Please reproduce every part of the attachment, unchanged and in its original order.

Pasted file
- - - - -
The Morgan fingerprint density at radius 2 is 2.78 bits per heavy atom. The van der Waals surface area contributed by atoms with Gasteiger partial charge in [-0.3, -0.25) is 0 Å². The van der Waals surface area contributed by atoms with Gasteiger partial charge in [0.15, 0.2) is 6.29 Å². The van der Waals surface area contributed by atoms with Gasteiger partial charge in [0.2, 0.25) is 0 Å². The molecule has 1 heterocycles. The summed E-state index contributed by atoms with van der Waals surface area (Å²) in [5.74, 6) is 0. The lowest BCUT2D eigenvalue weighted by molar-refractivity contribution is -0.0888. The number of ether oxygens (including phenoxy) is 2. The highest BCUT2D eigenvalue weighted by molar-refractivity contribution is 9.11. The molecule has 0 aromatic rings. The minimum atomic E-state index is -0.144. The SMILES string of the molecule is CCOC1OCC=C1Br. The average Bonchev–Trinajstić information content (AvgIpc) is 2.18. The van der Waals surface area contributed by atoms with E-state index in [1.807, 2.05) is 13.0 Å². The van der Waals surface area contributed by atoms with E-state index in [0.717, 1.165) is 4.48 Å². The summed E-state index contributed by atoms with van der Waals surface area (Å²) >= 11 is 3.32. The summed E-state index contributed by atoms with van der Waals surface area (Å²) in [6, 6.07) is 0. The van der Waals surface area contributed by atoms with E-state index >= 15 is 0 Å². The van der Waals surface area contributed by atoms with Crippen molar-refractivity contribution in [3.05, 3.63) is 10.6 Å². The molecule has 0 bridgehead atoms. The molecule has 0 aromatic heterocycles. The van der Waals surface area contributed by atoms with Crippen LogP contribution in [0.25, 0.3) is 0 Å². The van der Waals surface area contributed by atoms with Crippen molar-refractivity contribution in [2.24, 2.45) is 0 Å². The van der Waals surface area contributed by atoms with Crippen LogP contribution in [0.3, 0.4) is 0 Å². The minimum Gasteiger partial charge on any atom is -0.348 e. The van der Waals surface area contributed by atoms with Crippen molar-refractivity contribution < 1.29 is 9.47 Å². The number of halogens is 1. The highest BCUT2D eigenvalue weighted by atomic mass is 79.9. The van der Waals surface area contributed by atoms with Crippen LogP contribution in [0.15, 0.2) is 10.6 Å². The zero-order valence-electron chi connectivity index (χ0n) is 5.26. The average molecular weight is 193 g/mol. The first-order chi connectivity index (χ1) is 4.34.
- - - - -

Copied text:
The Morgan fingerprint density at radius 2 is 2.78 bits per heavy atom. The van der Waals surface area contributed by atoms with Gasteiger partial charge in [-0.3, -0.25) is 0 Å². The van der Waals surface area contributed by atoms with Gasteiger partial charge in [0.15, 0.2) is 6.29 Å². The van der Waals surface area contributed by atoms with Gasteiger partial charge in [0.2, 0.25) is 0 Å². The molecule has 1 heterocycles. The summed E-state index contributed by atoms with van der Waals surface area (Å²) in [5.74, 6) is 0. The lowest BCUT2D eigenvalue weighted by molar-refractivity contribution is -0.0888. The number of ether oxygens (including phenoxy) is 2. The highest BCUT2D eigenvalue weighted by molar-refractivity contribution is 9.11. The molecule has 0 aromatic rings. The minimum atomic E-state index is -0.144. The SMILES string of the molecule is CCOC1OCC=C1Br. The average Bonchev–Trinajstić information content (AvgIpc) is 2.18. The van der Waals surface area contributed by atoms with E-state index in [1.807, 2.05) is 13.0 Å². The van der Waals surface area contributed by atoms with E-state index in [0.717, 1.165) is 4.48 Å². The summed E-state index contributed by atoms with van der Waals surface area (Å²) >= 11 is 3.32. The summed E-state index contributed by atoms with van der Waals surface area (Å²) in [6, 6.07) is 0. The van der Waals surface area contributed by atoms with E-state index >= 15 is 0 Å². The van der Waals surface area contributed by atoms with Crippen molar-refractivity contribution in [3.05, 3.63) is 10.6 Å². The molecule has 0 bridgehead atoms. The molecule has 0 aromatic heterocycles. The van der Waals surface area contributed by atoms with Crippen LogP contribution in [0.25, 0.3) is 0 Å². The van der Waals surface area contributed by atoms with Crippen molar-refractivity contribution in [2.24, 2.45) is 0 Å². The van der Waals surface area contributed by atoms with Crippen LogP contribution in [0.3, 0.4) is 0 Å². The minimum Gasteiger partial charge on any atom is -0.348 e. The van der Waals surface area contributed by atoms with Crippen molar-refractivity contribution < 1.29 is 9.47 Å². The number of halogens is 1. The highest BCUT2D eigenvalue weighted by atomic mass is 79.9. The van der Waals surface area contributed by atoms with Crippen LogP contribution in [0.15, 0.2) is 10.6 Å². The zero-order valence-electron chi connectivity index (χ0n) is 5.26. The average molecular weight is 193 g/mol. The first-order chi connectivity index (χ1) is 4.34.